Russia is Open for Business at NEVA 2013
NEVA 2013, which convenes in Russia’s ‘maritime capital’ St Petersburg between September 24 and 27, will offer delegates and exhibitors the opportunity to scrutinise the significant developments in the structure and operation of Russia’s maritime industries and the nation’s growing presence on the international stage.
Organized by UK-based Dolphin Exhibitions at the Lenexpo exhibition complex, NEVA 2013 is expected to attract more than 870 exhibitors from over 55 countries seeking to broaden trading ties with Russia. It will also feature a wide-ranging conference and seminar programme with an array of leading Russian and foreign experts ready to debate the key issues.
“NEVA 2013 will build on the tremendous success of the previous exhibition and conference in 2011, focusing on the development of ships and marine equipment, navigation, logistics, ports, the offshore sector and inland waterways. The message, once again, will be Russia is open for business,” says Roderick Keay, Dolphin general director.
More than 1,200 participants from over 50 countries attended NEVA 2011 with 17,000 professional visitors registering for the show event and Mr Keay expects the number to pass 20,000 this year.
“Supported by leading administrations and enterprises in Russia NEVA provides the unique gateway to meet shipping and offshore energy executives from all regions of this massive country under one roof,” Mr Keay adds.
As in 2011, when NEVA showcased important initiatives by first-time exhibitor Bureau Veritas with the Russian Register and by classification society rival American Bureau of Shipping with the St Petersburg-based Admiral Makarov State Marine Academy (AMSMA), this year’s event – the 21st version since the event was launched in 1991 – will again underscore Russia’s determination to participate fully in the international marketplace.
This determination has already been seen this year in several important initiatives. For instance, the status of the Krylov Shipbuilding Research Institute has been upgraded so that as the KSRI Maritime Centre it can implement commercial programmes more effectively, with new authority to function on a commercial basis. The Administration Office for the Northern Sea Route was established in Moscow at the end of January to oversee regulatory, technical and financial control of shipping route and port operations.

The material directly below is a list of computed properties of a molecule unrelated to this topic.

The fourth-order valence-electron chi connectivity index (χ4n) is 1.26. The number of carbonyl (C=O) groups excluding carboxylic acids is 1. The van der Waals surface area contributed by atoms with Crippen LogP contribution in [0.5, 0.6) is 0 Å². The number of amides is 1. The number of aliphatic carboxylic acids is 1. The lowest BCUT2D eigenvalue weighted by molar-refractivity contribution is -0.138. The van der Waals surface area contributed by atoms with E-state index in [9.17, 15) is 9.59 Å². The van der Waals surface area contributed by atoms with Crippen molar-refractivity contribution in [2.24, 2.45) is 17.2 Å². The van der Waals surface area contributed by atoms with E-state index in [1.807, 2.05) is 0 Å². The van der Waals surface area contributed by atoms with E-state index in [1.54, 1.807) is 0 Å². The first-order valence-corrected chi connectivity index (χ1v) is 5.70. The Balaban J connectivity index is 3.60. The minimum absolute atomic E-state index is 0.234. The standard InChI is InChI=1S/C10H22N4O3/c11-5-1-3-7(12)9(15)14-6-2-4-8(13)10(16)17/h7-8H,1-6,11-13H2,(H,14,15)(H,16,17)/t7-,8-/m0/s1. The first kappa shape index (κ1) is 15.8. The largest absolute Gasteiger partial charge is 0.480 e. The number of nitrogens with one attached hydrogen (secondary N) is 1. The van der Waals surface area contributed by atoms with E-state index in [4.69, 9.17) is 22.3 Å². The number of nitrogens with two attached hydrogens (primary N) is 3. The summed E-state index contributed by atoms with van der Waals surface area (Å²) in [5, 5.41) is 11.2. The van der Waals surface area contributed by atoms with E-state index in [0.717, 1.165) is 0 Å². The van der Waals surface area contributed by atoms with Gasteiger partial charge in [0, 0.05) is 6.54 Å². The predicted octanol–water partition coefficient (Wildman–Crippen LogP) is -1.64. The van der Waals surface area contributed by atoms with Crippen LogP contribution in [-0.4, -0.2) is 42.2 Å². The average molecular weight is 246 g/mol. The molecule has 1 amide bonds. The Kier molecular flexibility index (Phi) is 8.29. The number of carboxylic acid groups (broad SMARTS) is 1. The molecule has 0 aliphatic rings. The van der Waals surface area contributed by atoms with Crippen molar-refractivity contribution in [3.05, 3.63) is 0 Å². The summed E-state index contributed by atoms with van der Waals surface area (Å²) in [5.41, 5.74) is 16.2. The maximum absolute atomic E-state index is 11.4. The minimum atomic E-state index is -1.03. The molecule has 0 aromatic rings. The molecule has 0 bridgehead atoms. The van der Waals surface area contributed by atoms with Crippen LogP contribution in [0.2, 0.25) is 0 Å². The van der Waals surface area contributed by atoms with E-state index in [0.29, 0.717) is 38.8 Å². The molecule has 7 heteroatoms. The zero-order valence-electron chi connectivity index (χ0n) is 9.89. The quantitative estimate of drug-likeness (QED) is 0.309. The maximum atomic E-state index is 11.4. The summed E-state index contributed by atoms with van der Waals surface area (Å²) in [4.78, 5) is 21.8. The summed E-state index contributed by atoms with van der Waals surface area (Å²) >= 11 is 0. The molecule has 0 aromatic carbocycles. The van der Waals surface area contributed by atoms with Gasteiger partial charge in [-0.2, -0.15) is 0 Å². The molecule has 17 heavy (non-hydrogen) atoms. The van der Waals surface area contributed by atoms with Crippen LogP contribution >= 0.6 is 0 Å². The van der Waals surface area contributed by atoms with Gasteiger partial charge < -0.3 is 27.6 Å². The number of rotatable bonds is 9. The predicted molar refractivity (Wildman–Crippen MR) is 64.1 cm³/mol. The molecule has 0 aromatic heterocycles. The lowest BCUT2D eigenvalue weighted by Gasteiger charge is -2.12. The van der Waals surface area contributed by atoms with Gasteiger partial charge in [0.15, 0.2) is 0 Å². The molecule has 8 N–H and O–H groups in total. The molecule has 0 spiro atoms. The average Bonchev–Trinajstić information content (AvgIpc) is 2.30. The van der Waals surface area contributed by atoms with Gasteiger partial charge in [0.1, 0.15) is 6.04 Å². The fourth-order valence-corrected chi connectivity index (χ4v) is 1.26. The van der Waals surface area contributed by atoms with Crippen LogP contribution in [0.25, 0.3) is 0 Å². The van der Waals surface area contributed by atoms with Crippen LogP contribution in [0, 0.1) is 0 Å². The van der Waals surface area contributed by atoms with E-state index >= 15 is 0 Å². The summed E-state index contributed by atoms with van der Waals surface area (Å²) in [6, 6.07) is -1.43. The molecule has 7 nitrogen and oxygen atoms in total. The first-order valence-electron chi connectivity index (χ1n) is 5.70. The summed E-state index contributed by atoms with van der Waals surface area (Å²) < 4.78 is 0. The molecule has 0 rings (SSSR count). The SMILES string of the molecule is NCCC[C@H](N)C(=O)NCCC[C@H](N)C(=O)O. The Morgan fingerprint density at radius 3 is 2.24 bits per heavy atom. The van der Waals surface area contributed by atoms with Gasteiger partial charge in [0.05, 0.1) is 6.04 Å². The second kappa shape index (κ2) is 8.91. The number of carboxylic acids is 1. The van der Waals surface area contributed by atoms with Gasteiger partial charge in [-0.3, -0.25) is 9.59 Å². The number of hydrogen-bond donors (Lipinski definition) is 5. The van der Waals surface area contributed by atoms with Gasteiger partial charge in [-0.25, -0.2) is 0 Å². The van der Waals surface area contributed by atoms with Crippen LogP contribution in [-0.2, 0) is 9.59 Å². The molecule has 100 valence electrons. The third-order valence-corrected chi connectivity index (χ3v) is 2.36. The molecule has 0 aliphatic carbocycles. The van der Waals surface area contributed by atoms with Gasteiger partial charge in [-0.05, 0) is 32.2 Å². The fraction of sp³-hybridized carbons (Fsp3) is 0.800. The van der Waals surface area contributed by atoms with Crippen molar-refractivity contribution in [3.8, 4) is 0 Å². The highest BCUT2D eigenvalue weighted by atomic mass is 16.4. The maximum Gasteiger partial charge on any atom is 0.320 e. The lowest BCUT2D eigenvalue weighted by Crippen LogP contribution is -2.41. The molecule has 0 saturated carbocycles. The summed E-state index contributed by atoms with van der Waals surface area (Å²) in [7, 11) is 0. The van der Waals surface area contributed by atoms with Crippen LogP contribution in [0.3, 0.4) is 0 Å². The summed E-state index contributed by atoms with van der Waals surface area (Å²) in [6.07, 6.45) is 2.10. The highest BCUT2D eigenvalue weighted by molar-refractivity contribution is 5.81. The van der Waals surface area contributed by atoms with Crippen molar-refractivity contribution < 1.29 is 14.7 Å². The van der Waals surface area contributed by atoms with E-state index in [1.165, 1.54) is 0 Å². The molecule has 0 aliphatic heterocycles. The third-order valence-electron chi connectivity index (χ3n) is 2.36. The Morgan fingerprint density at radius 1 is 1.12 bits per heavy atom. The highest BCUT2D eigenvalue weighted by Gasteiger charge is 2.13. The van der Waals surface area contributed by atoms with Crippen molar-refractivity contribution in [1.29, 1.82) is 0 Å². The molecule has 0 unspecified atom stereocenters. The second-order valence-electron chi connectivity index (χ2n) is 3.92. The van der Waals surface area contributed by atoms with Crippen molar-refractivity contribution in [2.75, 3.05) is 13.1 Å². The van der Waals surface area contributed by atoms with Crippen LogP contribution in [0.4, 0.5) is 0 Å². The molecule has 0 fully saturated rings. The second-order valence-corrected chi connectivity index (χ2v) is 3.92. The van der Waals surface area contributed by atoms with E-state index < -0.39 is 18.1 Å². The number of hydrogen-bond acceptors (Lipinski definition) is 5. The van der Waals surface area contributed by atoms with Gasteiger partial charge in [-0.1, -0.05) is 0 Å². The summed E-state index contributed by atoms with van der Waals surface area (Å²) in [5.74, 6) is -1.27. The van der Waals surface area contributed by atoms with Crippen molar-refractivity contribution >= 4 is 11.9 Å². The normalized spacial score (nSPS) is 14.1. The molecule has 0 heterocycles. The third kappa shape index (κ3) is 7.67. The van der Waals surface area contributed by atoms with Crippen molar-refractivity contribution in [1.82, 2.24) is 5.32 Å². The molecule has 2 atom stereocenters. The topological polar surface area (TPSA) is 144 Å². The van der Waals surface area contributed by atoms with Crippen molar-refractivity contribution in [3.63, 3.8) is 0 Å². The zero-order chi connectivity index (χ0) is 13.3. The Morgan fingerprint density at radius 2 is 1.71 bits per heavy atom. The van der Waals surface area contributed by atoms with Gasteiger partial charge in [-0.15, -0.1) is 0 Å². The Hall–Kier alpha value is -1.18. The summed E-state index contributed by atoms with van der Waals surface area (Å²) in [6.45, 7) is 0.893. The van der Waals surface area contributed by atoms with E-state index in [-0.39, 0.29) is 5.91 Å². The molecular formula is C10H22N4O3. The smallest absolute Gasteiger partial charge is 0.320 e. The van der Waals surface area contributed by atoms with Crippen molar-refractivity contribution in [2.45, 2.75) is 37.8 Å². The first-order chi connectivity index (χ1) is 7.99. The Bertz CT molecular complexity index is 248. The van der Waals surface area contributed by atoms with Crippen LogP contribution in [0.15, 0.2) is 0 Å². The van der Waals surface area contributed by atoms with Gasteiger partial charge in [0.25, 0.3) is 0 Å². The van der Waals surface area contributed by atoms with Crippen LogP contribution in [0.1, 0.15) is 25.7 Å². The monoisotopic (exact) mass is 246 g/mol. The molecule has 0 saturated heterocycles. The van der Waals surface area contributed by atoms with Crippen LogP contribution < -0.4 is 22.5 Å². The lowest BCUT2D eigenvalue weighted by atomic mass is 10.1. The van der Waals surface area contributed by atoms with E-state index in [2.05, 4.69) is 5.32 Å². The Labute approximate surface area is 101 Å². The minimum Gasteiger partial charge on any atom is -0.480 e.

In another major development, the newly-merged Makarov Academy and State University for Waterborne Transport organisation has been made responsible for overseeing and implementing the major modernisation programme for Russia’s inland waterways network and its fleet.
And the demand for Russia to be open for business was taken up recently by President Vladimir Putin at the naming ceremony for the Vitus Bering ice-breaking offshore platform supply vessel. President Putin called on Russian industry to boost the design and production of hi-tech vessels and underlined the necessity for these industries to cooperate more closely with foreign counterparts.
The president’s theme will be endorsed at NEVA by United Shipbuilding Corporation (USC), which believes that 2013 offers a “widely acknowledged platform for international business cooperation” in developing technology for extracting oil and gas at sea and for transporting cargoes on northern sea routes.